Symptoms Of Cold Sweats That Need Emergency Attention

Intensity workouts result in sweating, which is entirely normal. Sweating is normal after spending time outdoors on a hot, humid day. There are also times when you break out into a sweat when you are not over-exerting.

Sweating regulates body temperature and removes toxins while regulating temperature. Cold sweats can occur when you’re nauseous or anxious and indicate a more severe illness.

Frank Contacessa, MD, an internal medicine physician at MDVIP in Palm Beach Gardens, Florida, says that cold sweats differ from heat or exertion sweating. “Its causes can range from completely benign to absolutely deadly.”

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Here’s what you need to know about cold sweats, what causes them, and when to be worried.

 What Is a Cold Sweat?

Sweating is essential for our bodies. It regulates body temperature. It cools the body by evaporating water, salt, minerals, and toxins from sweat glands. Sweating prevents overheating, which could lead to death.

However, cold sweats can occur when you are not feeling hot. According to Sarita Salzberg, MD, a physician with the virtual health platform PlushCare, strenuous efforts result from diaphoresis or sweating without heat or physical activity.

 How Do Cold Sweats Feel?

You’ve likely experienced cold sweats when you’re feeling stressed or nauseous. Dr. Salzberg said, “Cold sweat symptoms usually include fatigue, chills, and swollen lymph nodes.” Sweating usually occurs on the feet, palms, and armpit soles.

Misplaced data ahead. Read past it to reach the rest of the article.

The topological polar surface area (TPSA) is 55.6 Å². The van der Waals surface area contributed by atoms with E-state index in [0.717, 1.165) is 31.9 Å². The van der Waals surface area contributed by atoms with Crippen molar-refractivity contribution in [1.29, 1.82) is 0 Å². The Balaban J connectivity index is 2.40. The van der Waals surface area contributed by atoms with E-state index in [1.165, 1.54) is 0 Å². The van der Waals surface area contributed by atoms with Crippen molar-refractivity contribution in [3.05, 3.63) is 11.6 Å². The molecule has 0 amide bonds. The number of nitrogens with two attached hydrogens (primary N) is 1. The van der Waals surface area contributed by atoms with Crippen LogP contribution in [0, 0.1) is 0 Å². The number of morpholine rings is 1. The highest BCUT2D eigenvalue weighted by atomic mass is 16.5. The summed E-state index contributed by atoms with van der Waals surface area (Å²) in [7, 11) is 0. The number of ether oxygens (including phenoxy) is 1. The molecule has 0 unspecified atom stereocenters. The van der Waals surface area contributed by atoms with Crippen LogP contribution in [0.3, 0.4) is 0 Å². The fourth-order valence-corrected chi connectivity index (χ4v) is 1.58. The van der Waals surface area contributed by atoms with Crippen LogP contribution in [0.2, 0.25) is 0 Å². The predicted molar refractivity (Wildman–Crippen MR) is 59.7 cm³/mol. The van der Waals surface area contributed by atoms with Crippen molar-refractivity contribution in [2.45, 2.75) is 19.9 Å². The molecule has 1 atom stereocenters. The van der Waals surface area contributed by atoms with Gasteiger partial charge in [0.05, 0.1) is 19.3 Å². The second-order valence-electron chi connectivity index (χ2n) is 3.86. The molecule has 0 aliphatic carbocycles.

If you have these symptoms and cold sweats, call your doctor:

  • High fever
  • Coldness and shivering
  • Confusion or disorientation
  • Rapid breathing
  • Abnormally high pulse
  • Difficulty breathing
  • Loss of consciousness

 Cold Sweats: What Causes Them?

The cause of cold sweats can vary – sometimes it’s not a problem, and sometimes it’s serious. You should pay attention to cold sweats if you’re generally not sweaty.

The most common causes of cold sweats

  • Hyperhidrosis
  • Stress and Anxiety
  • Nausea
  • Hormonal Changes
  • Infections
  • Low Blood Sugar
  • Heart Attack

 Is It Possible To Treat Cold Sweats?

Dr. Contacessa says there is no specific treatment for cold sweats. Cold sweats are generally treated by examining you, doing blood work, and possibly a few other tests. He said, “Be smart and listen to your body. Get help if sweats occur frequently or with other symptoms like chest pain, shortness of breath, or dizziness.”